My research interests focus on the theory of common-pool resources (CPR) and governance of marine social-ecological systems with the emphasis on adaptive co-management and other forms of multi-level governance arrangements. For my dissertation work, I researched the effects of social capital on the governance arrangements and performance of marine protected areas (MPAs) in the Gulf of California. MPAs have been extensively used as an essential conservation tool to protect marine biodiversity and enhance fisheries. However, since their performance has been largely perceived as unsatisfactory, there is a need to better understand some of the governance challenges MPAs currently face.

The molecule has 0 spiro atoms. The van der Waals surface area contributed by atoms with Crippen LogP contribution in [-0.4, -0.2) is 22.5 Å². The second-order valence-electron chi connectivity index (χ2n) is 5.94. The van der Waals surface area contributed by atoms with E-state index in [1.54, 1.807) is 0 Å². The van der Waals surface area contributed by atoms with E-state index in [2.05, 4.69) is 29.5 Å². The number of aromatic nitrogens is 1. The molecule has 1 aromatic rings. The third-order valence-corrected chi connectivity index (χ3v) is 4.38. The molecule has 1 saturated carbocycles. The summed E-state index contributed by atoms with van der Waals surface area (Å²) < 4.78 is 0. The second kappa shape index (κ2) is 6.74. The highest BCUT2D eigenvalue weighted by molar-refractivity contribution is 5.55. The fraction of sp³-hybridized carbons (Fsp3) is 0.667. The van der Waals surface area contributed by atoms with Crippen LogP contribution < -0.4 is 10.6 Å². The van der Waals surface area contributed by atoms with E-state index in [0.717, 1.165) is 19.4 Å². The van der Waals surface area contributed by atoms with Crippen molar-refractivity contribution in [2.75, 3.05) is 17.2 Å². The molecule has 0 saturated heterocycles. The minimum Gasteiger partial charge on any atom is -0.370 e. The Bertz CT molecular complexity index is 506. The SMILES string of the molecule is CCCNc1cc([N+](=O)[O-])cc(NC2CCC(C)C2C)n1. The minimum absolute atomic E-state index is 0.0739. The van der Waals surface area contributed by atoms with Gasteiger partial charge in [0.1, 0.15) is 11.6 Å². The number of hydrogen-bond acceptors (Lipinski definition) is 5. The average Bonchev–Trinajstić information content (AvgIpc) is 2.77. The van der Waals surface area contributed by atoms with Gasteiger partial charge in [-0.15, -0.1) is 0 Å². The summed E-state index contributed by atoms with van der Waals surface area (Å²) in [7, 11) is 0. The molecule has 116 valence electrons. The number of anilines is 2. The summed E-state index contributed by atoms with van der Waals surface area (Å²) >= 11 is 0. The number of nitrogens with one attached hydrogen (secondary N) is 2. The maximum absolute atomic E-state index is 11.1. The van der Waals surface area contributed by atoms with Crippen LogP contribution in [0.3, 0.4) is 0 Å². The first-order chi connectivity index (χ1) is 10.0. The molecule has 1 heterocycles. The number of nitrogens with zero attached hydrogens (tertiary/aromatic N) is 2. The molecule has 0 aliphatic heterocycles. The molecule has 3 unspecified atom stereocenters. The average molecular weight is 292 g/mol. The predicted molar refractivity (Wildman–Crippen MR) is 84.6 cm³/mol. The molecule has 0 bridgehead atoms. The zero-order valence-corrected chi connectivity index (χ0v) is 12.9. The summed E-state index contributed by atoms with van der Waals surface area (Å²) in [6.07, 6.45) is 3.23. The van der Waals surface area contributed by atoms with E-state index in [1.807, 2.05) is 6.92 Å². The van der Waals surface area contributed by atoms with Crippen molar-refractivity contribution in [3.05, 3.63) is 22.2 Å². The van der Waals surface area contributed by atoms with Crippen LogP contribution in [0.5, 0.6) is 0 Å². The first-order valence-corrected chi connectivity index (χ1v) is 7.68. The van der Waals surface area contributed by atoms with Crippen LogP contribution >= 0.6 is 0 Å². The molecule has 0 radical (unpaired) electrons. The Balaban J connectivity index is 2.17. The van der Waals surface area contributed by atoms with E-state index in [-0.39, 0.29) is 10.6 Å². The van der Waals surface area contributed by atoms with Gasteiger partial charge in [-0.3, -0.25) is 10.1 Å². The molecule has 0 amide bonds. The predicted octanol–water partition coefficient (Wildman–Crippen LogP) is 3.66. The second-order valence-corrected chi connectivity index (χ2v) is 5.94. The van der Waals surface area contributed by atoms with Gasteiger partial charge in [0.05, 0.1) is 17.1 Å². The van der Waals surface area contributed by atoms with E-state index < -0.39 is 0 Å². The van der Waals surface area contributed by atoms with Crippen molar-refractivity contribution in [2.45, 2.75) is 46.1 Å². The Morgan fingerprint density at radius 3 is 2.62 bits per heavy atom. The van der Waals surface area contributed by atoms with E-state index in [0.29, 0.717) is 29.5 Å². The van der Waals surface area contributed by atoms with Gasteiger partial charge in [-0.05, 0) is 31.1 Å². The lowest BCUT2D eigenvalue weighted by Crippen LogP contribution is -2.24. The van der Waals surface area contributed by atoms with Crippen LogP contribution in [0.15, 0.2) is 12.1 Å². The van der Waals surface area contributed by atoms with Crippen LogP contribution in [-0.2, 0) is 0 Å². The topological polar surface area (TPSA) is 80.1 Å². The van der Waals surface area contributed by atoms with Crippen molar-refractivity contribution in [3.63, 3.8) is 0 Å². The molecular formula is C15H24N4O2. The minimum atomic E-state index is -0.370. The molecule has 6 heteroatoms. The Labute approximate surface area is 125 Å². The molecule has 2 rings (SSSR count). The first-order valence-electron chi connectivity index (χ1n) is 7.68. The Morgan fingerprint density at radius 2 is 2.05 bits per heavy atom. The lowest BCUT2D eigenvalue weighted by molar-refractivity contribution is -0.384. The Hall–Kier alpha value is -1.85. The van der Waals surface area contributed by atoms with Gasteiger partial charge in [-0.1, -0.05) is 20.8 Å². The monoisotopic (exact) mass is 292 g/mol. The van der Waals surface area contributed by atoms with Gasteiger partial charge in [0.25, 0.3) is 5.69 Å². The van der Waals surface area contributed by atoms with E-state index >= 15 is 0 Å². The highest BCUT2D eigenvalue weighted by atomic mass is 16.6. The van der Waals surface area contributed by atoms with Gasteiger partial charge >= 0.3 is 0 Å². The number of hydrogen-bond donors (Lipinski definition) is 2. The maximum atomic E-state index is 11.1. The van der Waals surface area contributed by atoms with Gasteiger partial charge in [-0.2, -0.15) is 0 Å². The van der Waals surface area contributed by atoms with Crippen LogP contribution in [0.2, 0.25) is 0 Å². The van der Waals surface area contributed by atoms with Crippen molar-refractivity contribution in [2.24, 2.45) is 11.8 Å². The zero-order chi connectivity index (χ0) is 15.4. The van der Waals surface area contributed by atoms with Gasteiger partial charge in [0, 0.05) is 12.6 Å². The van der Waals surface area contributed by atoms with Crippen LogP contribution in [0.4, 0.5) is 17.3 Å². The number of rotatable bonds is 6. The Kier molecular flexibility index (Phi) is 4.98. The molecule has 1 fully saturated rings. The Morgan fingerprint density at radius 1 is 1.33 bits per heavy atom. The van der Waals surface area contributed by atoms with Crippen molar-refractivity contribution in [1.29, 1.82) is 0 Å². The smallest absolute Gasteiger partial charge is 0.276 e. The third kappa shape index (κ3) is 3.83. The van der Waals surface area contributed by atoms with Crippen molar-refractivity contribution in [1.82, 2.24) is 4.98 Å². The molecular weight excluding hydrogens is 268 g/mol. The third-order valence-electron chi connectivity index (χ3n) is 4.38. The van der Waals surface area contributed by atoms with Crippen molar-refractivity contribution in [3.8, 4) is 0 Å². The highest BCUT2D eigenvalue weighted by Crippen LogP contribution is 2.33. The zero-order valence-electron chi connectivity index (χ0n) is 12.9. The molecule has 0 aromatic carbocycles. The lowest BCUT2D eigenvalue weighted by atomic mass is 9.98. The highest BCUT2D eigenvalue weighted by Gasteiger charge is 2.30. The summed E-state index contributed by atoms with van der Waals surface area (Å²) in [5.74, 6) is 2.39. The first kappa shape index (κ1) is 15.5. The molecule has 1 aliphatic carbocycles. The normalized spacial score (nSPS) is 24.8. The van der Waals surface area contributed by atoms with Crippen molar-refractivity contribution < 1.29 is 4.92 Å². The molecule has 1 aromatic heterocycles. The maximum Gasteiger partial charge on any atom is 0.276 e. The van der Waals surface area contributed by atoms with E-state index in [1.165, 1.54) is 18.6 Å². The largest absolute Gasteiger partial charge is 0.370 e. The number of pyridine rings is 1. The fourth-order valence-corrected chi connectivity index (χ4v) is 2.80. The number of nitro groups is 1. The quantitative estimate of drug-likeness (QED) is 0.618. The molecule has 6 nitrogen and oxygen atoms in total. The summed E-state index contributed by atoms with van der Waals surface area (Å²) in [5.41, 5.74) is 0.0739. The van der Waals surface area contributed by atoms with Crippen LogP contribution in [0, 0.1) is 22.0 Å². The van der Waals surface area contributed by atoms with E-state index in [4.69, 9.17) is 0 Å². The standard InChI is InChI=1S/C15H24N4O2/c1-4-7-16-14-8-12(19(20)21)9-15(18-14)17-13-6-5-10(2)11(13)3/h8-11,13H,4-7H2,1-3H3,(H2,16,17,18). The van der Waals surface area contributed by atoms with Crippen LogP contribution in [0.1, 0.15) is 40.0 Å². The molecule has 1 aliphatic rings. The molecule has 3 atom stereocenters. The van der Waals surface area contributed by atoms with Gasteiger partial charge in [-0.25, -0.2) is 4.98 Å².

Prior to coming to Duke University, I completed a dual masters degree in marine biology and marine policy at the University of Maine. My research focused on the impacts of mobile fishing gear (such as trawling and dredging) on mud and sand communities and on the role of local ecological knowledge in creating a fishery area closure in the Gulf of Maine. Currently, I am working on the development of databases to study the linkages between fisheries organizations and community well-being in Mexico. For more information on my professional interests please visit my website http://sites.duke.edu/mnenadovic/